They suspended the kid until August. What the **** do they expect that to accomplish, I wonder? That she's going to spend the next 4 months contemplating her misdeeds?

She probably needs therapy if she's having mood swings that are this violent.
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#15 Apr 17 2012 at 10:50 AM Rating: Good
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idiggory, King of Bards wrote:
hey suspended the kid until August. What the **** do they expect that to accomplish, I wonder? That she's going to spend the next 4 months contemplating her misdeeds?

She probably needs therapy if she's having mood swings that are this violent.
Her parents are going to **** and moan and make it a public debacle and blame everyone but themselves and their kid, and it's so easy to make anyone not a child into a villain (because children and their parents are automatically innocent) that she'll be accepted back into the school or into another school district and nothing will really be done. Soon we'll hear about a seven year old who didn't get the last slice of pizza during lunch and assaulted someone with a tray being cuffed and detained and we'll be back to blaming the school officials and the police and whoever else we can think of to distract from the real problem.
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#16 Apr 17 2012 at 11:12 AM Rating: Decent
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lolgaxe wrote:
Her parents are going to **** and moan and make it a public debacle and blame everyone but themselves and their kid, and it's so easy to make anyone not a child into a villain ([sm].....
Yes, I see how you just villified these parents.

What precludes a parent from being responsible for an unruly child and still **** and moan if the same child kids school has her arrested?

Are you suggesting that a 'good' parent wouldn't question why the school had their 6 year old daughter arrested?
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#17 Apr 17 2012 at 11:26 AM Rating: Excellent
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Elinda wrote:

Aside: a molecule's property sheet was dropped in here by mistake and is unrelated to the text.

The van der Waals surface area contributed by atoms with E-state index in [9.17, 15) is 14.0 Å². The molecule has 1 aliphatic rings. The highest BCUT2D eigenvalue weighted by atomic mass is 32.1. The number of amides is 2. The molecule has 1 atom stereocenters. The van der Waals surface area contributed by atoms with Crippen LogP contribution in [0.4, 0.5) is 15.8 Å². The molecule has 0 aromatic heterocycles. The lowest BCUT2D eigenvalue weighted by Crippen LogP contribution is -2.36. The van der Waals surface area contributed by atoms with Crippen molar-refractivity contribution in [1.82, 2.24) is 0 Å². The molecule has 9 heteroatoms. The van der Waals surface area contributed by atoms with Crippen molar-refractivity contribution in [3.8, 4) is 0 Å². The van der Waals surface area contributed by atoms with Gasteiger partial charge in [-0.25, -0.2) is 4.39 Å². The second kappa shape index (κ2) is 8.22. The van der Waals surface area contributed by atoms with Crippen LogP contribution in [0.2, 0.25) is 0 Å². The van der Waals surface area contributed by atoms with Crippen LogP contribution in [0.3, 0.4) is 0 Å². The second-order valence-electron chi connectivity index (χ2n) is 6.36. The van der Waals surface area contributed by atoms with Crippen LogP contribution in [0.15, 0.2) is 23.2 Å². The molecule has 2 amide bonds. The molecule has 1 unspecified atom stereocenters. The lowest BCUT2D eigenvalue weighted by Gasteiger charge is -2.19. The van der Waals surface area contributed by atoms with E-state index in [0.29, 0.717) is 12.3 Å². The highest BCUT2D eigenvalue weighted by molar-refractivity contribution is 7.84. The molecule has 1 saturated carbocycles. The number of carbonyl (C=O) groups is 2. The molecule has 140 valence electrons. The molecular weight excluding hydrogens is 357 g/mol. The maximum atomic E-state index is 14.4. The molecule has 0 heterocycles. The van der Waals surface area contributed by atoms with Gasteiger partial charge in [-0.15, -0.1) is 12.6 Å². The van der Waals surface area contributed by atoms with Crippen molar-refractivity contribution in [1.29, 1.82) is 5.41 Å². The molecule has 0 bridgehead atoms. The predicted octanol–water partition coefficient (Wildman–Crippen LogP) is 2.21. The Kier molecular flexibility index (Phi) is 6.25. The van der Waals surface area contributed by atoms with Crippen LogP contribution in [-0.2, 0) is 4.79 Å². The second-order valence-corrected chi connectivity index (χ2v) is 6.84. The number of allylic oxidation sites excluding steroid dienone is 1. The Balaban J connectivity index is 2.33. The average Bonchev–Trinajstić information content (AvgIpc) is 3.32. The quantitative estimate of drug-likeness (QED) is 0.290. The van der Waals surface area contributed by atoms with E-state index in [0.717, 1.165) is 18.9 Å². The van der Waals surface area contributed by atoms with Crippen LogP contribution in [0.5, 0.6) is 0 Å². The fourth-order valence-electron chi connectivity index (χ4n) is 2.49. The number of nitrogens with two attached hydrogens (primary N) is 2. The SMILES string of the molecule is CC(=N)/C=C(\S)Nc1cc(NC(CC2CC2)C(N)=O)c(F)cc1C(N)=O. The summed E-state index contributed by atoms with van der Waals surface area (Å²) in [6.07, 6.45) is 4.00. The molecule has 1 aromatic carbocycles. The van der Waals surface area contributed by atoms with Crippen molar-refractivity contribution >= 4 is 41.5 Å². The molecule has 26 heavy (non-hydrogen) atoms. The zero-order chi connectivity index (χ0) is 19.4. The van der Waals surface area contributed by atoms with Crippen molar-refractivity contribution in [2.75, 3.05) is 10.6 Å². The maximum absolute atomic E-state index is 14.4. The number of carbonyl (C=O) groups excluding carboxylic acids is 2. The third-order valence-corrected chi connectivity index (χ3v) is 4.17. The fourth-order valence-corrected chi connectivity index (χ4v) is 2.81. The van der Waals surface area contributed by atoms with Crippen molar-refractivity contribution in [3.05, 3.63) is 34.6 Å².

Are you suggesting that a 'good' parent wouldn't question why the school had their 6 year old daughter arrested?
A good parent wouldn't shrug off their child's excessive behaviour as being a "bad day".


Edited, Apr 17th 2012 2:26pm by Uglysasquatch
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#18 Apr 17 2012 at 11:28 AM Rating: Excellent
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I find it hard to believe that a 6 year old got so out of control that the school deemed it necessary to call the police. But even so it hints at some much more severe issues with the child and I think both the child and her parents need psychological help to deal with it.
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#19 Apr 17 2012 at 11:32 AM Rating: Decent
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Uglysasquatch wrote:
Elinda wrote:
Are you suggesting that a 'good' parent wouldn't question why the school had their 6 year old daughter arrested?
A good parent wouldn't shrug off their child's excessive behaviour as being a "bad day".


Edited, Apr 17th 2012 2:26pm by Uglysasquatch


The mother agrees that she may have misbehaved. Way to pick your soundbites. Smiley: rolleyes

The mother didn't however go on to say how or if she would have punished her daughter.

Regardless, my question wasn't about the child's behavior it was about the schools. Should the act of having a 6 year old arrested by school officials be scrutinized by the child's parents?

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#20 Apr 17 2012 at 11:34 AM Rating: Excellent
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Elinda wrote:
Regardless, my question wasn't about the child's behavior it was about the schools. Should the act of having a 6 year old arrested by school officials be scrutinized by the child's parents?

That's kind of a silly question, don't you think?
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#21 Apr 17 2012 at 11:37 AM Rating: Excellent
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Elinda wrote:
Should the act of having a 6 year old arrested by school officials be scrutinized by the child's parents?
Of course it should. But the parent should also take in to consideration, their specific child. I can think of a child my wife was doing child care for last year, who I've been fully expecting to hear a story in the newspaper about. Something along the lines of this one. And the mother of that child simply refused to deal with her child's issues.
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#22 Apr 17 2012 at 11:40 AM Rating: Excellent
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Total speculation: